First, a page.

Exercise Boosts the Brain and the Body

by Staff Writer
February 13, 2024 at 11:43 AM UTC

Regular exercise benefits the brain, improving memory and learning abilities.

Clinical relevance: Regular exercise benefits the brain, improving memory and learning abilities.

  • Researchers analyzed MRI brain scans of more than 10,000 patients, finding that physical activity correlated with larger brain volumes in areas responsible for processing data, linking brain regions, and memory function.
  • Even moderate levels of physical activity, such as fewer than 4,000 steps a day, were associated with positive effects on brain health, challenging the notion that extensive exercise is necessary.
  • This research supports previous findings linking physical activity to reduced dementia risk and underscores the significance of lifestyle factors in brain health and Alzheimer’s prevention.

The benefits of regular exercise are one of the few things everyone can agree on. What’s been less publicized – until now – is how much it can benefit the brain, too, even in smaller doses.

A team of researchers operating out of the Pacific Neuroscience Institute’s Brain Health Center at Providence Saint John’s Health Center published a study in the Journal of Alzheimer’s Disease that showed that physical activity corresponded to a larger section of the brain responsible for memory and learning.

“Our research links regular physical activity to larger brain volumes, suggesting neuroprotective benefits,” study co-author Somayeh Meysami, MD, assistant professor of neurosciences at Saint John’s Cancer Institute and the Pacific Brain Health Center, suggested, “This large sample study furthers our understanding of lifestyle factors in brain health and dementia prevention.”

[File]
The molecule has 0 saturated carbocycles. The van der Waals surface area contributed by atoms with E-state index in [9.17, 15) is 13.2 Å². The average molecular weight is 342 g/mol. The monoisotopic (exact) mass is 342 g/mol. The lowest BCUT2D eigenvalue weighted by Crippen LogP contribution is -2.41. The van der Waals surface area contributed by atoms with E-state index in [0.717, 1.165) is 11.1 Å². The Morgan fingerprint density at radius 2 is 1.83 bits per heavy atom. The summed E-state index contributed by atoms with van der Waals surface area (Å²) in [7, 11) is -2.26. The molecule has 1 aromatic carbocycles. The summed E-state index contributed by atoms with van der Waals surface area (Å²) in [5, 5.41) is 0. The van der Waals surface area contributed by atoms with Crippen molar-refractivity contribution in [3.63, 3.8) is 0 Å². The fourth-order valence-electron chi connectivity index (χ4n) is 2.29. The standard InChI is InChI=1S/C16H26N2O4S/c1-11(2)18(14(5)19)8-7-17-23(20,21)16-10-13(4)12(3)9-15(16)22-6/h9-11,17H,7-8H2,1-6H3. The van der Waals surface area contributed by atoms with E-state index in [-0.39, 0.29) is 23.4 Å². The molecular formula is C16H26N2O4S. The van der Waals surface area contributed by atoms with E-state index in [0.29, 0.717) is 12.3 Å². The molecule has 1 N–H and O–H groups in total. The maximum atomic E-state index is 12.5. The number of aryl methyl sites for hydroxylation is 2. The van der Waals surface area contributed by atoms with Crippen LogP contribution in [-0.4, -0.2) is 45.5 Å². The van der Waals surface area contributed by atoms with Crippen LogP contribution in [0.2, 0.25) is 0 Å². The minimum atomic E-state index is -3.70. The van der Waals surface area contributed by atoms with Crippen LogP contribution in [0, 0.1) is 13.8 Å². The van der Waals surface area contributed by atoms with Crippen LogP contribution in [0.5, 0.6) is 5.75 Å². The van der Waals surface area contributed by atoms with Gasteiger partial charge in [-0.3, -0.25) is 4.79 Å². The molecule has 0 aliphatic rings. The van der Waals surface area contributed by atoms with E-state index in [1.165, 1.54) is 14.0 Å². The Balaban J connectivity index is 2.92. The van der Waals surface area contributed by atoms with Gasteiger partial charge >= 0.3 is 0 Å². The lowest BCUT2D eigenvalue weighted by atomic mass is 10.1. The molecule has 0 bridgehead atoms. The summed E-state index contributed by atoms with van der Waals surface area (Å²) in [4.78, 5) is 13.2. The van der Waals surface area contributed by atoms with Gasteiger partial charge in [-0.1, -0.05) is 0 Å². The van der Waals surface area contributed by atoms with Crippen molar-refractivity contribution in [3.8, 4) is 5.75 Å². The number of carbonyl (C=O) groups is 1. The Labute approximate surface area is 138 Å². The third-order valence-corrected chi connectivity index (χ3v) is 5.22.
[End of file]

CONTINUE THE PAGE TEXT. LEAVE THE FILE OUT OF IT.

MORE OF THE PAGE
Poring Over Brain Scans

The scientists sifted through MRI brain scans from more than 10,000 patients that technicians performed at Prenuvo imaging centers – one of the study’s research partners.

The scans revealed that those patients who engaged in physical exercise – whether it was walking, running, or organized team sports – exhibited expanded brain volumes in critical areas:

  • The gray matter – which helps the brain process data.
  • The white matter – which links different regions of the brain together.
  • The hippocampuswhich play a critical role in memory functions. 

“Our research supports earlier studies that show being physically active is good for your brain,”  co-author David Merrill, MD, PhD, director of the Pacific Brain Health Center, explained, “Exercise not only lowers the risk of dementia but also helps in maintaining brain size, which is crucial as we age.”

But the benefits of physical activity aren’t limited to someone training for a 5k, which gives hope to the rest of us.

“We found that even moderate levels of physical activity, such as taking fewer than 4,000 steps a day, can have a positive effect on brain health,” Merrill added. “This is much less than the often-suggested 10,000 steps, making it a more achievable goal for many people.” 

Supports Earlier Exercise Research

Earlier research, such as 2020 Lancet Commission research project, revealed roughly a dozen modifiable risk factors that increase Alzheimer’s risk, including physical activity – or lack thereof. In short, the findings uncovered a previously unrealized connection between caloric burn and enhanced brain makeup.

“This study demonstrates the influence of exercise on brain health imaging and when added to other studies on the role of diet, stress reduction, and social connection offer the proven benefits of drug-free modifiable factors in substantially reducing Alzheimer’s disease,” Journal of Alzheimer’s Disease Editor-in-Chief George Perry wrote in response to this latest research.

Further Reading

Sedentary Time as a Risk Factor for Dementia

Early Improvements Predict Treatment Response in Alzheimer’s

Addressing Challenges in Alzheimer’s Disease

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